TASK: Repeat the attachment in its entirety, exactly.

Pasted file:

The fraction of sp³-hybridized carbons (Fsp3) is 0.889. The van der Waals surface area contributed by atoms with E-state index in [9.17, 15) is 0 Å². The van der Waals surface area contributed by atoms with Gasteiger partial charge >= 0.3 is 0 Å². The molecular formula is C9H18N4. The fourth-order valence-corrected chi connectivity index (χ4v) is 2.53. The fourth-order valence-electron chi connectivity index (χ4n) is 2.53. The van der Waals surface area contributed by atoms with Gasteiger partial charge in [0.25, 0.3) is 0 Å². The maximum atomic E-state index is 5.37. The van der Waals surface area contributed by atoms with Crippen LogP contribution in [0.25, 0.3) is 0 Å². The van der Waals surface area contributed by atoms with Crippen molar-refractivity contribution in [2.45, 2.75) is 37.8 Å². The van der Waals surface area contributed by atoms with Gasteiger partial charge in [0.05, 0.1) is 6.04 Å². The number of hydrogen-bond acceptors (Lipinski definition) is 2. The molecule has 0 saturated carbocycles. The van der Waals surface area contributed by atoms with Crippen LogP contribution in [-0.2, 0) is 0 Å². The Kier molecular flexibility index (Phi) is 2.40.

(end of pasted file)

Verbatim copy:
The fraction of sp³-hybridized carbons (Fsp3) is 0.889. The van der Waals surface area contributed by atoms with E-state index in [9.17, 15) is 0 Å². The van der Waals surface area contributed by atoms with Gasteiger partial charge >= 0.3 is 0 Å². The molecular formula is C9H18N4. The fourth-order valence-corrected chi connectivity index (χ4v) is 2.53. The fourth-order valence-electron chi connectivity index (χ4n) is 2.53. The van der Waals surface area contributed by atoms with Gasteiger partial charge in [0.25, 0.3) is 0 Å². The maximum atomic E-state index is 5.37. The van der Waals surface area contributed by atoms with Crippen LogP contribution in [0.25, 0.3) is 0 Å². The van der Waals surface area contributed by atoms with Crippen molar-refractivity contribution in [2.45, 2.75) is 37.8 Å². The van der Waals surface area contributed by atoms with Gasteiger partial charge in [0.05, 0.1) is 6.04 Å². The number of hydrogen-bond acceptors (Lipinski definition) is 2. The molecule has 0 saturated carbocycles. The van der Waals surface area contributed by atoms with Crippen LogP contribution in [-0.2, 0) is 0 Å². The Kier molecular flexibility index (Phi) is 2.40.